Trying to get some specific answers on public radio systems.

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waingro223

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Ive been doing some research online and can't seem to find the specific answers to some of my questions.
I'm trying to research and figure out exactly how the public safety systems, radios, repeaters all work together in harmony. I ask a lot of questions so I can have a better understanding of things. Im curious and would love someone to help me out. Ive been listening to scanner sense I was 10 and now I'm 25 and want to know the little details. Im not trying to be annoying, If someone has a link to explain this questions Id appreciate it a lot.

1. Whats the advantage over digital conventional system verses a analog conventional system? Encryption I'm guessing?

2. If the police use lets say six or eight repeater towers, do the repeater towers all repeat to each other to cover the whole radius of the area that's supposed to be covered?

3. How many watts does a police officers portable radio give off verses the one in the car? And does the portable transmit to his/her car or the nearest squad car in the same department and get re-amplified using the mobile radio inside the car and than send to the closest transmitter.

4. Is the input frequency on the portable the same as the one in the squad cars? I know the repeater is different.

5. What happens if two officers are on a Trunked system and are trying to talk at the same time to dispatch on the same channel, does the computer stop that and let the officer know to hold his/her traffic? Ive never heard two officers trying to talk on the same channel on my scanner, whether its trunked or conventional how does that work?

6. If there are only 5 system frequencies on a Motorola type 2 smartnet system and more than 5 people in different talk groups including public works, sanitation, etc are all trying to talk is that going to cause a problem being only 5 frequencies to use? If not how come?

7. In my county of Saint Charles Missouri the sheriff uses Digital Conventional. And theres only one dispatch channel. With the county being so big it seems like one channel is just not enough to help these officers out. How do they do it?
 

RKG

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Ive been doing some research online and can't seem to find the specific answers to some of my questions.
I'm trying to research and figure out exactly how the public safety systems, radios, repeaters all work together in harmony. I ask a lot of questions so I can have a better understanding of things. Im curious and would love someone to help me out. Ive been listening to scanner sense I was 10 and now I'm 25 and want to know the little details. Im not trying to be annoying, If someone has a link to explain this questions Id appreciate it a lot.

1. Whats the advantage over digital conventional system verses a analog conventional system? Encryption I'm guessing?

2. If the police use lets say six or eight repeater towers, do the repeater towers all repeat to each other to cover the whole radius of the area that's supposed to be covered?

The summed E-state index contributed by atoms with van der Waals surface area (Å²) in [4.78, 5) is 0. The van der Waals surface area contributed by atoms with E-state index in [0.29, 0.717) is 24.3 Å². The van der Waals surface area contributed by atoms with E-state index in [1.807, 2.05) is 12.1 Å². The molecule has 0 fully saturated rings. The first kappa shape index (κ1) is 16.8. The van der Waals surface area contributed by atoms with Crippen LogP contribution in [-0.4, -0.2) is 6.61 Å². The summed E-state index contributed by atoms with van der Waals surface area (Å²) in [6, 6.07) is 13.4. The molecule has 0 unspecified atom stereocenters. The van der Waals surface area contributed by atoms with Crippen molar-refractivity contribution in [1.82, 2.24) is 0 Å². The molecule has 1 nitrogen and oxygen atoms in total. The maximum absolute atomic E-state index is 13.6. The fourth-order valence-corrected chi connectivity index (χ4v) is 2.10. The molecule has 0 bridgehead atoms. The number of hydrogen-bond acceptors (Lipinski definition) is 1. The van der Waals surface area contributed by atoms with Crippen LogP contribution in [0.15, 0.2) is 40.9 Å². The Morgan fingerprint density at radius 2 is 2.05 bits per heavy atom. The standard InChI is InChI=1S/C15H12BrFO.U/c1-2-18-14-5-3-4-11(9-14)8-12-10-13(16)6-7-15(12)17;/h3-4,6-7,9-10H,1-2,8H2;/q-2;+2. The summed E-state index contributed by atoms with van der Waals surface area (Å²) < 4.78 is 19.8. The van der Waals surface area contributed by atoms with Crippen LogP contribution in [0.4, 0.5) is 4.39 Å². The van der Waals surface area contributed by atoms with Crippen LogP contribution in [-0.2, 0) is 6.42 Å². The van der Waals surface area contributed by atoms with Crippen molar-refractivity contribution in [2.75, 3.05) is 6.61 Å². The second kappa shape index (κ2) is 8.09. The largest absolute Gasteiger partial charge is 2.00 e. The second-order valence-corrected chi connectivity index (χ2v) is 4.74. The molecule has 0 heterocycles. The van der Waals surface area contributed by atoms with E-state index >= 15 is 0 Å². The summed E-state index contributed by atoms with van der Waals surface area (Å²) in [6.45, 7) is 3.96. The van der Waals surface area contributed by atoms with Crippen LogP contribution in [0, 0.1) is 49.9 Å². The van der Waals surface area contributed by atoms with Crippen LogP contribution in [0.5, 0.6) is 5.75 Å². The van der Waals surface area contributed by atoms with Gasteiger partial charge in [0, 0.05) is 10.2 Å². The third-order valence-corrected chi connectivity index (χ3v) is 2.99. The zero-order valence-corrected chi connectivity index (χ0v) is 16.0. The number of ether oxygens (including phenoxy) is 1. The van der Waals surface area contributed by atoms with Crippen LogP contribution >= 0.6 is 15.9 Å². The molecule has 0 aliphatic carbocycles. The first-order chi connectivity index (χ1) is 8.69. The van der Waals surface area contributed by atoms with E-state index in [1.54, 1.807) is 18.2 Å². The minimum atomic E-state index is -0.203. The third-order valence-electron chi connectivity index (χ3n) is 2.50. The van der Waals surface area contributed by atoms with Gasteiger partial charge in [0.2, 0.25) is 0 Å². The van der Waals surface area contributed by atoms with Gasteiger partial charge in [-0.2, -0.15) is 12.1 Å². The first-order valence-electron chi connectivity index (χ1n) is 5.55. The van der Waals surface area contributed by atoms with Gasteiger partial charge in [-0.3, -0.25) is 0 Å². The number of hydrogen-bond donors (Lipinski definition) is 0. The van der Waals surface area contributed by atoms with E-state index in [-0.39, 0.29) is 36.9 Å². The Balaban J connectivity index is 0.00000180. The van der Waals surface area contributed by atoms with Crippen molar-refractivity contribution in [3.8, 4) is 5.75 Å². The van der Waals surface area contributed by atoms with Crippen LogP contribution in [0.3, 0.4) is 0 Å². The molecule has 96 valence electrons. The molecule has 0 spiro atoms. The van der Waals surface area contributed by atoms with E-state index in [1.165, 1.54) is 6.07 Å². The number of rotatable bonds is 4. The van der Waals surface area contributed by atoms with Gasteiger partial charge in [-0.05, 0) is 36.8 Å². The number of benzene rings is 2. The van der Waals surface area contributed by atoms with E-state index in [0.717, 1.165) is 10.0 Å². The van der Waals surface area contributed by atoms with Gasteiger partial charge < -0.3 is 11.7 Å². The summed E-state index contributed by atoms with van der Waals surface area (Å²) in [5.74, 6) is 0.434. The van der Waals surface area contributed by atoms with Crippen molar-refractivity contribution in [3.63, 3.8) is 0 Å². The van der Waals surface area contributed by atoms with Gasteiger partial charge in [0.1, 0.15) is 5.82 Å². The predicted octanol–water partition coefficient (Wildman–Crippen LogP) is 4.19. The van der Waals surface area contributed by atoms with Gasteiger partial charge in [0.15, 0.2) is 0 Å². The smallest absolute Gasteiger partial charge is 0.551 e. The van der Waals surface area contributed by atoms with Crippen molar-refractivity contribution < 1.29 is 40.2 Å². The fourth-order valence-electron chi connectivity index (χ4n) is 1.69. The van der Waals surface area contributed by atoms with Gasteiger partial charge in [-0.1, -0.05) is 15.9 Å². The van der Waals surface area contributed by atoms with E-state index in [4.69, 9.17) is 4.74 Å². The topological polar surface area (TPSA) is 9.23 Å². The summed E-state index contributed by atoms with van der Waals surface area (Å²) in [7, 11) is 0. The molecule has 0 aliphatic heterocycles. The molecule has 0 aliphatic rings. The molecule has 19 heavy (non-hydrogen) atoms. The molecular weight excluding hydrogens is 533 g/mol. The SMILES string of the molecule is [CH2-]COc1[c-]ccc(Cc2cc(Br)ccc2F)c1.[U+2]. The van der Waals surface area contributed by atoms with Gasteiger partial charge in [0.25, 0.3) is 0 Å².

3. How many watts does a police officers portable radio give off verses the one in the car? And does the portable transmit to his/her car or the nearest squad car in the same department and get re-amplified using the mobile radio inside the car and than send to the closest transmitter.

4. Is the input frequency on the portable the same as the one in the squad cars? I know the repeater is different.

5. What happens if two officers are on a Trunked system and are trying to talk at the same time to dispatch on the same channel, does the computer stop that and let the officer know to hold his/her traffic? Ive never heard two officers trying to talk on the same channel on my scanner, whether its trunked or conventional how does that work?

6. If there are only 5 system frequencies on a Motorola type 2 smartnet system and more than 5 people in different talk groups including public works, sanitation, etc are all trying to talk is that going to cause a problem being only 5 frequencies to use? If not how come?

7. In my county of Saint Charles Missouri the sheriff uses Digital Conventional. And theres only one dispatch channel. With the county being so big it seems like one channel is just not enough to help these officers out. How do they do it?
1) This question is too general for this medium. Some folks don't think there is any advantage to digital vs. analog. Motorola publishes a book called the "Astro System Planning Guide" which would give you some insight into the issues involved, as well as Motorola's case for its belief that digital offers some advantages.

2) Depends entirely on how the system is designed. However, it is almost always the case that the various "stations" (they may or may not be functioning as repeaters) are connected back to the dispatch point by some form of wire (we use the term "wireline"), which could be copper, leased phone line, fiber, or the like.

3)

A) Typical portable radios in public safety use are rated at 5-6 watts nominal, and work out to about 1-3 watts ERP. Mobile radios typically fall into the "mid power" class (25-50 watts) and "high power" class (90-100 watts). In repeated or voted systems designed for on-street portable coverage, most mobiles are mid power.